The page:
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Do mutated c-sis oncogenes only affect cell growth?

Do mutated c-sis oncogenes only affect cell growth?


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Since c-sis regulates only cell growth, a mutation there should only lead to an out of control growth of the cell, but the cells would still be mature, since c-sis does not regulate the function or maturing of the cell.

However a mutation in c-sis leads to cancer, and cancer is not just cells that grow out of control, but also don't performe their function (are not mature). Can someone explain how a c-sis mutation still leads to cancer please?


Cancer is not a disease like the flu or E. bola, where there is a single quick and easy cause for the disease which you can locate and describe in a single sentence. Cancer consists of malignant cell growth, it is true, but why are the cells growing out of control?

The fact is that there is not one single cause. At some point along the way, some cell experience a mutation to some gene which resulted in a slightly higher rate of proliferation than normal. However, this in and of itself is not even enough to produce a tumour. It simply gives the cells a higher number of daughter cells, and consequently, a higher risk of having more mutations.

At some point, one of those daughter cells acquires a mutation which results in higher levels yet of proliferation, or a mutation which encourages angiogenesis, or (in the case of epithelial cells, for instance) a mutation which allows the cell to escape typical anoikis pathways and perhaps perforate its basement membrane without dying.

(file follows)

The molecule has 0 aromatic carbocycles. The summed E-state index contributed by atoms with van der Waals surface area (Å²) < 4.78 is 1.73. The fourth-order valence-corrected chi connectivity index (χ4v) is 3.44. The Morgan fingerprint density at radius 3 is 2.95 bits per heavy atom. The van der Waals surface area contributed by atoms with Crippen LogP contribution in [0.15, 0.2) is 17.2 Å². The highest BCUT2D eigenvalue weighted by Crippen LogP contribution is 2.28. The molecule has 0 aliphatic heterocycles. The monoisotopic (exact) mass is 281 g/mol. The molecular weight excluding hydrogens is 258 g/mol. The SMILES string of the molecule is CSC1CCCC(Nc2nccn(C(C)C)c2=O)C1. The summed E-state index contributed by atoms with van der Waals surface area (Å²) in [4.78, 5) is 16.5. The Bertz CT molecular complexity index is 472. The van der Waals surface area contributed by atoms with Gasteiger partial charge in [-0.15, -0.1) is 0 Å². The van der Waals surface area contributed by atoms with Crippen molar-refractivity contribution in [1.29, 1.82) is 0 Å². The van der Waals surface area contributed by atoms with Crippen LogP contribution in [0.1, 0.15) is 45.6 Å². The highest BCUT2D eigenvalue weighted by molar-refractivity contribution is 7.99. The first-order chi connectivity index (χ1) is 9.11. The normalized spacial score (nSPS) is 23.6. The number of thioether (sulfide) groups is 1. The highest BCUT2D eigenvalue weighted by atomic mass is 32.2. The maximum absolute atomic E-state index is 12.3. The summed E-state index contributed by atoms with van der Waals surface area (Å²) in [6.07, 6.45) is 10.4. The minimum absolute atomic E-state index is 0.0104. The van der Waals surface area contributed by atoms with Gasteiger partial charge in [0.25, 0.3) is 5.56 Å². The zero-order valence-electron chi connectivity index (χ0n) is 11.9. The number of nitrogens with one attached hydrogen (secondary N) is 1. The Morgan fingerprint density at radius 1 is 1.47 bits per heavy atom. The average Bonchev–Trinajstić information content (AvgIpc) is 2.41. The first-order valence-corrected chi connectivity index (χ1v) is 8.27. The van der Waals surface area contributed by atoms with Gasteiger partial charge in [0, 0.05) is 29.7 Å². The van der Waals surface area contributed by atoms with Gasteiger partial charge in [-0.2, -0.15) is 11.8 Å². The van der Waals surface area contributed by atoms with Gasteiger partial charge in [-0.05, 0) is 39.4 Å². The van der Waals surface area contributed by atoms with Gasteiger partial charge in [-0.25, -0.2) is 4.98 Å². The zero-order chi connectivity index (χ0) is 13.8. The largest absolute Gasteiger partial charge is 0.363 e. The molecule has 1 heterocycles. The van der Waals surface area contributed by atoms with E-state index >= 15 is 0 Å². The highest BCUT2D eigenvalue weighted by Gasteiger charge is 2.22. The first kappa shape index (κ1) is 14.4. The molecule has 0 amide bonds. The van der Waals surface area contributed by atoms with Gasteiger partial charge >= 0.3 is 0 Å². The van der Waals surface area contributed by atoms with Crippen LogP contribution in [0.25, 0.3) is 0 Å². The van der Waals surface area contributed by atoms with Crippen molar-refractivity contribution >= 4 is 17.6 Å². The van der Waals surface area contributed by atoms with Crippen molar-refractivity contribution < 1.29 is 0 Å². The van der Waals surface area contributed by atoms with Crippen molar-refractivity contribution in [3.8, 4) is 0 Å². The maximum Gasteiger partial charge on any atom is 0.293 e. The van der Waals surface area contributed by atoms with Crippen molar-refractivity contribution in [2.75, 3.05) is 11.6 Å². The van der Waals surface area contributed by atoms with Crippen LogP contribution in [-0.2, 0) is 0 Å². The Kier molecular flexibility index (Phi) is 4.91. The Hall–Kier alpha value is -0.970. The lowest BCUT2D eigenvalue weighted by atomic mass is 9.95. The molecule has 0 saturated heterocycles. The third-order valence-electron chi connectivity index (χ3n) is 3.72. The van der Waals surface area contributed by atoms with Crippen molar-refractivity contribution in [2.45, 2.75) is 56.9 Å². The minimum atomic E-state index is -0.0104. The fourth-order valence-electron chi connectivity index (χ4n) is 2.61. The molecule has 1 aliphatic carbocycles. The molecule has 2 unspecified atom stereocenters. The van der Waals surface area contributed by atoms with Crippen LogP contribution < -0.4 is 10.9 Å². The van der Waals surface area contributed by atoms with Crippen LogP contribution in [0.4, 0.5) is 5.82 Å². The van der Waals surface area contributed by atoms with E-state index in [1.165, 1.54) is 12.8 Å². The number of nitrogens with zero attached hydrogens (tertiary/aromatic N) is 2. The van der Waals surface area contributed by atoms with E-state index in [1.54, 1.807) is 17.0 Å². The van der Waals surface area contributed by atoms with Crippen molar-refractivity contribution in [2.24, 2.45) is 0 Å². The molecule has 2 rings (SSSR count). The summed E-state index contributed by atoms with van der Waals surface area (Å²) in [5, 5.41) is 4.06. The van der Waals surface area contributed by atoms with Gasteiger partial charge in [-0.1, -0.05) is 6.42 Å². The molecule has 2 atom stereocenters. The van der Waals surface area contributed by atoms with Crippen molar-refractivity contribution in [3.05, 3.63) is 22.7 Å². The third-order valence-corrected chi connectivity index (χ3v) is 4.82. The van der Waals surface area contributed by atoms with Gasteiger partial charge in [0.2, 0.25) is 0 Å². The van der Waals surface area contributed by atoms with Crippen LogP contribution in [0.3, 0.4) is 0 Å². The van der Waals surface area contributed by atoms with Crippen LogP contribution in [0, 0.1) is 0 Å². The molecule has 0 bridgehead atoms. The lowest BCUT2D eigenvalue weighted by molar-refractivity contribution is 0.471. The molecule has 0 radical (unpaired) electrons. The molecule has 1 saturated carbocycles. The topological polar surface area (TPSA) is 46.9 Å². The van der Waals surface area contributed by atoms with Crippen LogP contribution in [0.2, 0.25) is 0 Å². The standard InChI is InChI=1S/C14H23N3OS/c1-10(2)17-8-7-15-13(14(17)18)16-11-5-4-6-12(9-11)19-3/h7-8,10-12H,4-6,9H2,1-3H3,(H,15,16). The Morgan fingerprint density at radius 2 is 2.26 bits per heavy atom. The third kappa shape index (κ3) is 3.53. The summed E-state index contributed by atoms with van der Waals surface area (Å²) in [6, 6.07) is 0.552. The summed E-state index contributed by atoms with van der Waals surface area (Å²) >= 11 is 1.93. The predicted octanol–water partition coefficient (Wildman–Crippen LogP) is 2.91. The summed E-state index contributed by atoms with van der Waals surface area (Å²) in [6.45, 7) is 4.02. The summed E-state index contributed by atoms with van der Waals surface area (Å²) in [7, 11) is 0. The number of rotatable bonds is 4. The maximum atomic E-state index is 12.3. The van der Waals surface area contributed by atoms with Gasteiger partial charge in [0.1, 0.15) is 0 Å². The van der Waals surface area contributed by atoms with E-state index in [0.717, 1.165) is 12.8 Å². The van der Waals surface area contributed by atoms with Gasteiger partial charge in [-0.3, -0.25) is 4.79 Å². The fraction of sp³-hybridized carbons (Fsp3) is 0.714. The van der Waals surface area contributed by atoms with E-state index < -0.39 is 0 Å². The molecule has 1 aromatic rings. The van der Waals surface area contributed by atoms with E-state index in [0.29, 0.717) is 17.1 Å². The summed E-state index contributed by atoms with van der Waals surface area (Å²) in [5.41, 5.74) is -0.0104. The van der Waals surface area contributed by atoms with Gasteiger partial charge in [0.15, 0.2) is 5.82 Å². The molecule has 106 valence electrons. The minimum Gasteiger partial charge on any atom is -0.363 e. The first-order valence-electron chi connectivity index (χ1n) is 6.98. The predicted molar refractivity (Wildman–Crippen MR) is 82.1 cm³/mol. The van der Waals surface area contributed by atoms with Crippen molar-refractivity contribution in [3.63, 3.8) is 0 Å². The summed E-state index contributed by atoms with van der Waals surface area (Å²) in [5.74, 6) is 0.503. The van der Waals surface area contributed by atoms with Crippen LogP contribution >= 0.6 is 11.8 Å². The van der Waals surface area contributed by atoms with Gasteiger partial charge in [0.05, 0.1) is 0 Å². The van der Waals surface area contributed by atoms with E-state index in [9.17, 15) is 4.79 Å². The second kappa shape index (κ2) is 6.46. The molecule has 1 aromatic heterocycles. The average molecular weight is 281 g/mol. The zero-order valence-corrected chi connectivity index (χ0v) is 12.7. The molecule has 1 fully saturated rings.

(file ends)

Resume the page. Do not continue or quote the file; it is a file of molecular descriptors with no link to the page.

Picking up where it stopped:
Even the process of metastasis requires multiple mutations to happen, and yet if a tumour does not metastasize, it is typically regarded as benign. The point is, cancer is not caused by a single mutation to an oncogene or otherwise. It is caused by an accumulation of mutations which permit the cells to proliferate much faster than normal, to recruit the body's resources, and to live in tissues all around the body.

In the case of the particular gene that you mentioned, the exact role of the c-sis oncogene in cancer prevention is still unclear; in fact, according to the OMIM page,

The protein product of the c-sis gene has not been identified.

… though the gene is very similar to platelet derived growth factor genes, some of which have been identified as mitogenic factors. Theoretically, therefore, it is possible that a mutation to the c-sis results in excessive mitogenic stimulation, resulting in an increase in cell division and proliferation. But that last sentence is speculation, not hard science.

TL; DR:

We don't know, but it's possible c-sis encourages faster cell division.


Sources:

  • Platelet-derived growth factor, beta polypeptide; PDGFB on OMIM.org
  • Josephs SF, Guo C, Ratner L, Wong-Staal F. 1984. Human-proto-oncogene nucleotide sequences corresponding to the transforming region of simian sarcoma virus. Science 223(4635): 487-491.

Mutated skin stem cells self-correct to prevent cancer

Widespread mutations in a cancer-driving gene drive excess growth in mouse skin (left). This is blocked when a specific regulator of protein production is turned on at high levels (right). The white and red stain different types of keratin fibers in mouse skin. Image courtesy of the Beronja Lab